Nuh Necati Çelim (1909, Köşk, Aydın Province, Ottoman Empire – 5 March 1986, Izmir, Turkey) was a Turkish politician, doctor, and Member of Parliament (MP) for the Democratic Party (Demokrat Parti). He represented Aydın Province in the 10th and 11th Turkish parliaments from 1954 to 1960. He was sentenced to death in the Yassıada trials undertaken after the 1960 Turkish coup d'état, but his sentence was later commuted to life in prison. He was given a six-month release in September 1964 due to health problems, and in 1965, he was released from the Kayseri prison along with the rest of the Democratic Party MPs remaining in prison.
Family background and education
Çelim was born in Köşk in 1909 to Hafız Ahmet and Muhsine Hanım. He comes from the family of Posacılar, an old Turkoman family with roots in Western Turkestan who settled originally in Karahayıt, Aydın during the Ottoman Interregnum (1402–1413).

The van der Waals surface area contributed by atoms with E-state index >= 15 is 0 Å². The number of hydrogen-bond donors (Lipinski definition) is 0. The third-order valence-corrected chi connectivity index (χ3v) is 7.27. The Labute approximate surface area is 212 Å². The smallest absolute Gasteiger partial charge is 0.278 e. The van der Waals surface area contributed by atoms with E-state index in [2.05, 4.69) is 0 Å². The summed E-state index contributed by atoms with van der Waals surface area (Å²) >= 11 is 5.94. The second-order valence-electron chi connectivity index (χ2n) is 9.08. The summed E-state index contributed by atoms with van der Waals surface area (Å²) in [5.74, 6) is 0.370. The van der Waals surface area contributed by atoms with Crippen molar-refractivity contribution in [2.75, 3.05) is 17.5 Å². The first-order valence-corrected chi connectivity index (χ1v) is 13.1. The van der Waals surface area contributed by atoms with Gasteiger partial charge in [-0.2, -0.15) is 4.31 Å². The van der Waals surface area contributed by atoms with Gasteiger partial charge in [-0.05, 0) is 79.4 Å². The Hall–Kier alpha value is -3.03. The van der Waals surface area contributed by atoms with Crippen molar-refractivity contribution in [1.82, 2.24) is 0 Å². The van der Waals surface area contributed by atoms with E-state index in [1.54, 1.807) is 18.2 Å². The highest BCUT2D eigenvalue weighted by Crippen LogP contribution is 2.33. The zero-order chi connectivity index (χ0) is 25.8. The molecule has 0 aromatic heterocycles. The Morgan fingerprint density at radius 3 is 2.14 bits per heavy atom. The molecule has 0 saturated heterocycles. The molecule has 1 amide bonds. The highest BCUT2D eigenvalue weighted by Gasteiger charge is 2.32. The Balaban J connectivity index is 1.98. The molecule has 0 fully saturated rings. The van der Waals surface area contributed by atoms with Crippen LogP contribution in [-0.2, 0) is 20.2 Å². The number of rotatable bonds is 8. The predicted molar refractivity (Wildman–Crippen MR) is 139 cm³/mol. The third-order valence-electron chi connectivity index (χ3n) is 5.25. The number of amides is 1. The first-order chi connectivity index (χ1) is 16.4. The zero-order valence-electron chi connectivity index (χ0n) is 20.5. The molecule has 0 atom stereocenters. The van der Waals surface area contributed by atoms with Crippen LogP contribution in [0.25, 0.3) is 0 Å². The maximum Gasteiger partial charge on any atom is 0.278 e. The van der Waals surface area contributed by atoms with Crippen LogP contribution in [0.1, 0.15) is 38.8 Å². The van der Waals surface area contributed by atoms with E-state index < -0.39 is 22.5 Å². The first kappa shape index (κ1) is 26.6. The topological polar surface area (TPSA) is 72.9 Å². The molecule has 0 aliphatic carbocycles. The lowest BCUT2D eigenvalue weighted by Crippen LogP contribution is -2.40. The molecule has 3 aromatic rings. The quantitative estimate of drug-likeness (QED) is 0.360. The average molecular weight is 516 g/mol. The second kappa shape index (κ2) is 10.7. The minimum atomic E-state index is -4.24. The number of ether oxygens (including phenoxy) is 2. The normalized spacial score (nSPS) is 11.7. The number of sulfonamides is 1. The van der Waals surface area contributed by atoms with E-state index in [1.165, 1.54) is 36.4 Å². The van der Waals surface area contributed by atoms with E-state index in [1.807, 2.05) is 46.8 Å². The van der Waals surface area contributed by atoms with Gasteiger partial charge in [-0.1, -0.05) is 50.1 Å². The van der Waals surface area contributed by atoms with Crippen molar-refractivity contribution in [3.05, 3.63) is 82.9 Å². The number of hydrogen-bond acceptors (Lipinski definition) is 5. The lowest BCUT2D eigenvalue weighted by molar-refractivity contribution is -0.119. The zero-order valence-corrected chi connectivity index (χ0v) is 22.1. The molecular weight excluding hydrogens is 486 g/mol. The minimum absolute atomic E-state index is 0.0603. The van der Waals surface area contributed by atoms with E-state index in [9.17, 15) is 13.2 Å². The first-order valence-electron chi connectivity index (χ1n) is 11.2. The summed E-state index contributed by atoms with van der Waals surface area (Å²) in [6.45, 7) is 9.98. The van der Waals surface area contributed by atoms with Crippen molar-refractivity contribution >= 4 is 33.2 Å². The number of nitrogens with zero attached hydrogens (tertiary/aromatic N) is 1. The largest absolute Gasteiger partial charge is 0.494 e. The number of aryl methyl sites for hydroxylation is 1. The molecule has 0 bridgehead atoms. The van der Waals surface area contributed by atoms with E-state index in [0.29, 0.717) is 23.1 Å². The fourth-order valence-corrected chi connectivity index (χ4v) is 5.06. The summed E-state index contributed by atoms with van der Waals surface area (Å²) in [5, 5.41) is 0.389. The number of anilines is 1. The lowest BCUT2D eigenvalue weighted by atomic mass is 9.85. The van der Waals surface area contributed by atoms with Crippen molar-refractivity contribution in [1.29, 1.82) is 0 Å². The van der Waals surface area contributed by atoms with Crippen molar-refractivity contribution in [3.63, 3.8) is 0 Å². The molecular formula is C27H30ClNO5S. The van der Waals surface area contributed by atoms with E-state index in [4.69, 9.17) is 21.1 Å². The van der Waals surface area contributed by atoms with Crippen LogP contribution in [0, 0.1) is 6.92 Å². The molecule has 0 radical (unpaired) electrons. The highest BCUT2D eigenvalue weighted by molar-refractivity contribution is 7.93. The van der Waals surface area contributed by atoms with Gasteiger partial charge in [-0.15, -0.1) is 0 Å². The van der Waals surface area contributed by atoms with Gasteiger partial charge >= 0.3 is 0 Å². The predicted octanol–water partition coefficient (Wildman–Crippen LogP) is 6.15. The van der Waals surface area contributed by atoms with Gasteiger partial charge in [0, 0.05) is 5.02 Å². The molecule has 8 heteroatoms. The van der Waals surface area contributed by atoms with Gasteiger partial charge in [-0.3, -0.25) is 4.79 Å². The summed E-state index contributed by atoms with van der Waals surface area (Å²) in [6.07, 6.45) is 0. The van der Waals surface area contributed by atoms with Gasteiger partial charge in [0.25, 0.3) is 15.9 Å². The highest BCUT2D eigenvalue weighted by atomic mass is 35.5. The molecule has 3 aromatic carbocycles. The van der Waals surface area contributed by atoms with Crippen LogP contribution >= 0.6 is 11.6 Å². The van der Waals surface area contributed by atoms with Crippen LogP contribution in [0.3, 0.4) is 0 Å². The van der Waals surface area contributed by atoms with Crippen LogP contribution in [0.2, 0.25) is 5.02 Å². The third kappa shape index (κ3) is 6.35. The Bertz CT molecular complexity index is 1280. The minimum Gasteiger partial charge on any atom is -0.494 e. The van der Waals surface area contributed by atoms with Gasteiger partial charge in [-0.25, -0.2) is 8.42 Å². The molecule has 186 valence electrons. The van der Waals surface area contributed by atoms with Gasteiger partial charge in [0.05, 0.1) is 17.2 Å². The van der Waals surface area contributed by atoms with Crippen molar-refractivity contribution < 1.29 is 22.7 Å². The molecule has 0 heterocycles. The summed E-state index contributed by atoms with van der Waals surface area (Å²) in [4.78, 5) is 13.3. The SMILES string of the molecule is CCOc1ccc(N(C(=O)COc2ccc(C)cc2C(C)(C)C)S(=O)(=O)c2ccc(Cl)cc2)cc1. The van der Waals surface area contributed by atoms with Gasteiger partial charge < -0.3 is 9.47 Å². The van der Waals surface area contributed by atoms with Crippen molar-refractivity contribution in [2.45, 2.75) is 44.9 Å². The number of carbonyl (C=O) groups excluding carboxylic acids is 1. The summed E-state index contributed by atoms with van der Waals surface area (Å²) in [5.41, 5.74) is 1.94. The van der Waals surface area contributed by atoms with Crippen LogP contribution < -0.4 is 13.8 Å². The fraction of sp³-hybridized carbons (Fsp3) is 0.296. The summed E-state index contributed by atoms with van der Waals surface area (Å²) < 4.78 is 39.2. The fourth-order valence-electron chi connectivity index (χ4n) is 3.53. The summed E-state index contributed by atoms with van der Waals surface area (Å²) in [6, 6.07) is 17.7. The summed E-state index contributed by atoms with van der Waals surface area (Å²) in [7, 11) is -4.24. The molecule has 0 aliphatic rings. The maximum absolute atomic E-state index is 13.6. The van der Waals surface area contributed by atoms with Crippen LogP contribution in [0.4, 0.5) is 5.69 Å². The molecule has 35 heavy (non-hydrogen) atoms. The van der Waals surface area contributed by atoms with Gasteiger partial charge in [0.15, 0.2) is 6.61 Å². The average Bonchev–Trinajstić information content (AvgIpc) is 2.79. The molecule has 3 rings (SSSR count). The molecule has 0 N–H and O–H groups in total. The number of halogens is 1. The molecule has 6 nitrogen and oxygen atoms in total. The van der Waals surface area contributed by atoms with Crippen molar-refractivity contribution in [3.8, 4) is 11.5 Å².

He did not initially attend secular school but was educated in religion instead. His father, who owned the Posacılar Farm, wanted him to focus on their large farming and trading businesses instead of getting further education. In protest, Çelim escaped from home with the financial help of his mother. He studied in cities where he had relatives, since at that time, there were no middle or high schools in Aydın. He took and passed primary school exams, as he had not been able to go to school during the years that spanned World War I and the Turkish War of Independence. Next, he went to Manisa and graduated from middle school. Later, he went to Istanbul and graduated from Kabataş High School. Upon graduation from high school, he entered the Medical School at Istanbul University, one of the cornerstones of President Mustafa Kemal Atatürk's new educational institutions that was at the time heavily staffed by German and Austrian scientists who the Nazi regime in Germany had considered racially or politically undesirable and thus exiled. He graduated from the Medical School in 1934. His family supported him until the Great Depression, when his family's business was heavily hit, forcing him to complete the remainder of his studies with a scholarship from a family friend. He completed his residency at Zeynep Kamil Women's and Children's Diseases Education and Research Hospital and became a gynecologist. In addition to his native Turkish, he could read and write in French, Arabic, and Persian.